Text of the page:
October 23, 2014

“Fine Line Tattoo Parlour” Adds a Certain Class and Character to the Town of Deep River

Deep River tattoo parlor on Main Street

Mark Roberts of Marlborough is the owner of the busy tattoo shop located at 160-B on Main Street in Deep River. His many tattoos on his own hands and arms make it obvious that Roberts is sold on tattooing; even though when he points to his own tattoos, he does so, a bit self consciously.

Owner Mark Roberts in his "parlour"

Tattooing these days is no longer an activity catering only to sailors on leave and the working class. Now having a tattoo is almost preppy. Also, many women, young and old, these days adorn various parts of their bodies with tattoos.

On a recent Sunday afternoon at the “Fine Line Tattoo Parlour,” three tattooing artists were busy at work. Roberts, himself, was tattooing an intricate design of waves of water along the sides of a young woman’s feet.

Roberts gives woman client a retouch

In a second chair in the shop, tattoo artist Jay Kelly of East Windsor was also busy. Kelly, who has spent 17 years in the trade, will soon be working full time in Roberts’ new tattoo parlor in West Hartford.

In the third tattooing chair in the shop, tattoo artist Melissa Stolzmman was updating and enhancing an existing tattoo on the chest of former Marine Corps Sergeant Jeff Beno of Westbrook. Stolzman has 15 years of experience in the tattoo trade.

Marine Corps veteran gets a new design

Talkative and friendly, the shirtless Beno served in Iraq with the Marines, and Stolzman is adding an American flag backdrop to one of Beno’s existing tattoos. Another of Beno’s tattoos paid tribute to his former wife, and Beno says he is going to have it removed.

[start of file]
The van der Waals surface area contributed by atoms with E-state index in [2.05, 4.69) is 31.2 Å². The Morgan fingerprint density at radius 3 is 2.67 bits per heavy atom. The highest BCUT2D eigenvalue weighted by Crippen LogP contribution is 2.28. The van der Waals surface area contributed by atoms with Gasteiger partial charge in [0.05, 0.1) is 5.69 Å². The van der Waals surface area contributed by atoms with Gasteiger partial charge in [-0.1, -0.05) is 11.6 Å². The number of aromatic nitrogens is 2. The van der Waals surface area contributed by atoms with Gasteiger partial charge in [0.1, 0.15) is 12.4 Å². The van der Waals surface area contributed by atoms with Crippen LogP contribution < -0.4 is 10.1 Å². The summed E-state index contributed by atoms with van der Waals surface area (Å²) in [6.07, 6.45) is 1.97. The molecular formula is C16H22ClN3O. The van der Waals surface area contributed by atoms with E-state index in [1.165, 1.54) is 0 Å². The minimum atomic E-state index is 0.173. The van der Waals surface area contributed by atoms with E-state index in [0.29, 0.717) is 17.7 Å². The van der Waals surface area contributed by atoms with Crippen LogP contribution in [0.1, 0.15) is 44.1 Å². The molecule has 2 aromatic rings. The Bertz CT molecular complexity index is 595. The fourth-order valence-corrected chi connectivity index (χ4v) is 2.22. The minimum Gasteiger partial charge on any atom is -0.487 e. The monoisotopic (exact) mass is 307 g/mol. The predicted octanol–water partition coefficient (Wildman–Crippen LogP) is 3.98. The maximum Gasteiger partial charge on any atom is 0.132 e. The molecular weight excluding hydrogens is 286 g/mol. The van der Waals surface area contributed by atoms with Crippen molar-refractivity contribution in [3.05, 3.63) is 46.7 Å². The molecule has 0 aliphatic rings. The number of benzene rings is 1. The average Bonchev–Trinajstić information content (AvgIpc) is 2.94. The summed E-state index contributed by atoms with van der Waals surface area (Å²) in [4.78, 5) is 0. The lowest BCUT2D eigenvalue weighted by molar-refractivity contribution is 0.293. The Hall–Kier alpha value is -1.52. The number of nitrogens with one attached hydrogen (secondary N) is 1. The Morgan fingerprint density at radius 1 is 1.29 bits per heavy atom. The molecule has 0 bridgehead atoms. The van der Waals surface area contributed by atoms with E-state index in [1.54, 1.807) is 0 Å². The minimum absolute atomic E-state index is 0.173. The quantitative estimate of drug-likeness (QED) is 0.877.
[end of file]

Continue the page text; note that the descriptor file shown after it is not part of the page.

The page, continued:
The kinds of tattoos which are popular these days  

“These days everyone wants a custom designed tattoo,” says shop owner Roberts. “It used to be that people wanted eagles, hearts, daggers, and other traditional designs,” such as the American flag. “Now everyone wants something different,” he says, although tattoos of Jesus remain popular.

There are even “photo reality” tattoos these days, which are tattoos of a portrait of an actual person. As for the clientele of a tattoo shop, Roberts says, “We do lawyers, judges, policemen, and we did a tattoo for a dentist the other day of a smiling tooth.”

One tattoo that Roberts cautions against is having a tattoo with the name of a current girlfriend or boyfriend. “It might change,” he says. “We tattoo names, only if the name involved is a blood relative,” he says.

As for tattooing young people under the age of 18, Roberts says that “parental consent is always requested.” Though he adds, “I am not the morality police,” as to whether people should get a tattoo, and, “I don’t get paid to say no.”

As for the cost of tattooing at the Fine Line Tattoo Parlour, a small tattoo, or a touch up of an existing tattoo, can cost as little as $60. More complicated designs cost as much as $100 to $150 dollars, and even more.